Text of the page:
Marc Zwillinger, an attorney who specializes in
electronic surveillance agreed the ECPA is badly in need of reform
because it doesn't clearly address law enforcement's ability to
continuously track an individual's location using data from their mobile
"With regard to this type of location data, ECPA’s statutory framework is profoundly unsatisfying," Zwillinger said. "It creates a different set of rules for historical and prospective location data, and it fails to provide clear guidance for situations in which the government seeks to track an individual’s precise movements, leaving the answer to the general application of Fourth Amendment principles and significant variation across jurisdictions."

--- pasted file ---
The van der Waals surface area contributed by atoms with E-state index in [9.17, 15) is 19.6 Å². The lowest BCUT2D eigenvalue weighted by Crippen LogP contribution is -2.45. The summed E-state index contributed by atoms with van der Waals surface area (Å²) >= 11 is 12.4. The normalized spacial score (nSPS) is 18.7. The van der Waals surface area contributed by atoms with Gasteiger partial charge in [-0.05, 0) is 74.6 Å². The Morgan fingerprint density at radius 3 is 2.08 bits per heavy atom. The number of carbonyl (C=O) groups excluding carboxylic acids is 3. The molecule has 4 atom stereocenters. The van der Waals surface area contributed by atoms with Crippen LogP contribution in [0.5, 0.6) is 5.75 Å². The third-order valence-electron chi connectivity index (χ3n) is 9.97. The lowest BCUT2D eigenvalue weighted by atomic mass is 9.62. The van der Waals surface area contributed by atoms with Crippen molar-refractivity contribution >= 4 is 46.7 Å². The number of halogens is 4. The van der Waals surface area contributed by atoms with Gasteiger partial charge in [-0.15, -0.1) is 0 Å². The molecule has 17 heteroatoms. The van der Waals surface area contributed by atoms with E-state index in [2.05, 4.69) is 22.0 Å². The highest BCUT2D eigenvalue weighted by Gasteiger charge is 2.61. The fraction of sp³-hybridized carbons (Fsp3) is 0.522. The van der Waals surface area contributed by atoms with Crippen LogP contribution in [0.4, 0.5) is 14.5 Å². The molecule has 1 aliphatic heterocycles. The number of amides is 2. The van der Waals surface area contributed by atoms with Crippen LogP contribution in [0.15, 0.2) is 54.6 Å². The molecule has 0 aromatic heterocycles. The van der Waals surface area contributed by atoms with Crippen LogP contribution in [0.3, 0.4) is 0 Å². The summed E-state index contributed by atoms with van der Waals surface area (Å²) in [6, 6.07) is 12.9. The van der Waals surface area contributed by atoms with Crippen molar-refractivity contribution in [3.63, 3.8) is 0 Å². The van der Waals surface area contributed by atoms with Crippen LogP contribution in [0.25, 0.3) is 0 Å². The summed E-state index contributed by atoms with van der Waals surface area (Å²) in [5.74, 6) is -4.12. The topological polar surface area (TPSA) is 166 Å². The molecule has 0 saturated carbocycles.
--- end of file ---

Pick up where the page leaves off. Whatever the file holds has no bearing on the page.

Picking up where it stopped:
Smith said any overhaul of ECPA should emphasize transparency and include clear outlines of what burden of proof is necessary to obtain various types of mobile data.
"Whatever the details, the guiding principles for EPCA reform should be brighter lines and more light," Smith said, adding that "complexity and secrecy take hidden tolls in the form of diminished privacy protection, unchecked judicial power and public confidence in the judicial system."
"The time is ripe for Congress to set forth clear and sustainable ground rules that balance user expectations and law enforcement needs," Zwillinger said.